The smell of smoke at 4 a.m. abruptly woke Kristin and sent her rushing down to the kitchen.
She found mini tacos burning to a crisp in the oven — and her 20-year-old daughter sitting on the floor, head hung forward, arms limp.
“The first thing out of my mouth was, ‘What is wrong with you, is your blood sugar low?’” Kristin recalled frantically asking the former Olathe high school cheerleader and gymnast.
It wasn’t the sugar in her blood that was wrong. It was the heroin. The girl was nodding in its warm embrace.
The story is one of several catching the attention of authorities and area drug abuse counselors this year.
The problem has shown up in New York, Illinois, Alabama, New Mexico, Wisconsin, Utah and Washington state. Heroin use is on the rise among suburban youth, experts say, and although the numbers are still small, spikes in overdoses and even deaths show an alarming trend.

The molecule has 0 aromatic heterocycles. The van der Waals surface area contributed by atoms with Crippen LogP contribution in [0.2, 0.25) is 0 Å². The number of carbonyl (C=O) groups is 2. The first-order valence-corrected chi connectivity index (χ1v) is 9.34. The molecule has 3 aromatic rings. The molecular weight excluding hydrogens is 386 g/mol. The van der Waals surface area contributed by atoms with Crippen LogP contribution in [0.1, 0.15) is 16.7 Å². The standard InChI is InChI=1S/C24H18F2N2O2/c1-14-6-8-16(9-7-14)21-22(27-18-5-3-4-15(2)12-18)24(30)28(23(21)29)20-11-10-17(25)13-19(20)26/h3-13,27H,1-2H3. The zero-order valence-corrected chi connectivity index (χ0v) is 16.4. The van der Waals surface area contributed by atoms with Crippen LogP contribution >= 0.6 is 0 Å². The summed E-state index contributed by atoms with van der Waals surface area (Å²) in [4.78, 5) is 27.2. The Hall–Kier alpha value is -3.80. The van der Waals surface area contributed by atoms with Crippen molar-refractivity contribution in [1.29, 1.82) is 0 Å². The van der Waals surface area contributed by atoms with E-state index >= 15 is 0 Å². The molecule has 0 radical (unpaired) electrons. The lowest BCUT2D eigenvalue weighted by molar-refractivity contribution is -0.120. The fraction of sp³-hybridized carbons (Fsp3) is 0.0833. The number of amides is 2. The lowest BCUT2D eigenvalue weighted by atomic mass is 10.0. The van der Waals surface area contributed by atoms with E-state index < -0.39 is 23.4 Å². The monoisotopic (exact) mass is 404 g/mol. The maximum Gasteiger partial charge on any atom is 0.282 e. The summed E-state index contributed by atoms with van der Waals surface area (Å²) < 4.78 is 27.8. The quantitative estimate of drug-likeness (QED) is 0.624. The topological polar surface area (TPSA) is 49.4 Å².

In Blue Springs, police dealt with five cases of heroin and youth in October after half a decade of seeing none.
In many cases, the way was paved by other opiates, the Oxycontin or Vicodin painkillers, often swiped from a medicine cabinet. But parents have become more alert to possible misuse.
While painkillers can run to $40 to $60 a pill, a bag of heroin, which produces a more intense high, is $5 to $10.
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